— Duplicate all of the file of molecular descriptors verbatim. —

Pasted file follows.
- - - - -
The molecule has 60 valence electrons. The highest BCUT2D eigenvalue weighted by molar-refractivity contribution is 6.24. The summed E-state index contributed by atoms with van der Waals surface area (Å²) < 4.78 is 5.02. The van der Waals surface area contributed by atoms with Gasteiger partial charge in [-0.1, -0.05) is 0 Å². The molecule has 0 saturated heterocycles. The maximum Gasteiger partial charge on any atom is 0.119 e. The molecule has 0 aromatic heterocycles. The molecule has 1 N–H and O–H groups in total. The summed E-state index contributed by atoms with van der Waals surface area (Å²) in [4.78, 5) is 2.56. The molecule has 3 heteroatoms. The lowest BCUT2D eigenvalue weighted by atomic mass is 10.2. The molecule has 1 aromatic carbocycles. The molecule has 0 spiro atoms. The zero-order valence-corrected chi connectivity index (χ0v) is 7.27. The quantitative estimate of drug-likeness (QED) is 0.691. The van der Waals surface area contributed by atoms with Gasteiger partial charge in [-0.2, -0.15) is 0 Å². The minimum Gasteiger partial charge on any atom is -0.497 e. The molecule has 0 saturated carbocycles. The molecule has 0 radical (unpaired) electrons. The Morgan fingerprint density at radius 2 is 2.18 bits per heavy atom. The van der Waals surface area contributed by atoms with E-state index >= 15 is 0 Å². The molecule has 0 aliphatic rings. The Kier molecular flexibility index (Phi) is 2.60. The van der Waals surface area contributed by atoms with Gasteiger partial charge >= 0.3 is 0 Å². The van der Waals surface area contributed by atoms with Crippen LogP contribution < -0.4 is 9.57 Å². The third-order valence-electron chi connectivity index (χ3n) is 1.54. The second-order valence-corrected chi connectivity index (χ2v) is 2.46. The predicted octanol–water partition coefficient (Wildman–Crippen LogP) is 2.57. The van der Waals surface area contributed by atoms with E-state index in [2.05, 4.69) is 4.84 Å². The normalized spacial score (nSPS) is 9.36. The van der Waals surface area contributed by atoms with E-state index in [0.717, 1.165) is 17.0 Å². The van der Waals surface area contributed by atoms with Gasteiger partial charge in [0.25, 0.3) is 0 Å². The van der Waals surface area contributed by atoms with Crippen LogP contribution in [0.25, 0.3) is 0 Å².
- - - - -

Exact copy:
The molecule has 60 valence electrons. The highest BCUT2D eigenvalue weighted by molar-refractivity contribution is 6.24. The summed E-state index contributed by atoms with van der Waals surface area (Å²) < 4.78 is 5.02. The van der Waals surface area contributed by atoms with Gasteiger partial charge in [-0.1, -0.05) is 0 Å². The molecule has 0 saturated heterocycles. The maximum Gasteiger partial charge on any atom is 0.119 e. The molecule has 0 aromatic heterocycles. The molecule has 1 N–H and O–H groups in total. The summed E-state index contributed by atoms with van der Waals surface area (Å²) in [4.78, 5) is 2.56. The molecule has 3 heteroatoms. The lowest BCUT2D eigenvalue weighted by atomic mass is 10.2. The molecule has 1 aromatic carbocycles. The molecule has 0 spiro atoms. The zero-order valence-corrected chi connectivity index (χ0v) is 7.27. The quantitative estimate of drug-likeness (QED) is 0.691. The van der Waals surface area contributed by atoms with Gasteiger partial charge in [-0.2, -0.15) is 0 Å². The minimum Gasteiger partial charge on any atom is -0.497 e. The molecule has 0 saturated carbocycles. The molecule has 0 radical (unpaired) electrons. The Morgan fingerprint density at radius 2 is 2.18 bits per heavy atom. The van der Waals surface area contributed by atoms with E-state index >= 15 is 0 Å². The molecule has 0 aliphatic rings. The Kier molecular flexibility index (Phi) is 2.60. The van der Waals surface area contributed by atoms with Gasteiger partial charge >= 0.3 is 0 Å². The van der Waals surface area contributed by atoms with Crippen LogP contribution < -0.4 is 9.57 Å². The third-order valence-electron chi connectivity index (χ3n) is 1.54. The second-order valence-corrected chi connectivity index (χ2v) is 2.46. The predicted octanol–water partition coefficient (Wildman–Crippen LogP) is 2.57. The van der Waals surface area contributed by atoms with E-state index in [2.05, 4.69) is 4.84 Å². The normalized spacial score (nSPS) is 9.36. The van der Waals surface area contributed by atoms with E-state index in [0.717, 1.165) is 17.0 Å². The van der Waals surface area contributed by atoms with Gasteiger partial charge in [0.25, 0.3) is 0 Å². The van der Waals surface area contributed by atoms with Crippen LogP contribution in [0.25, 0.3) is 0 Å².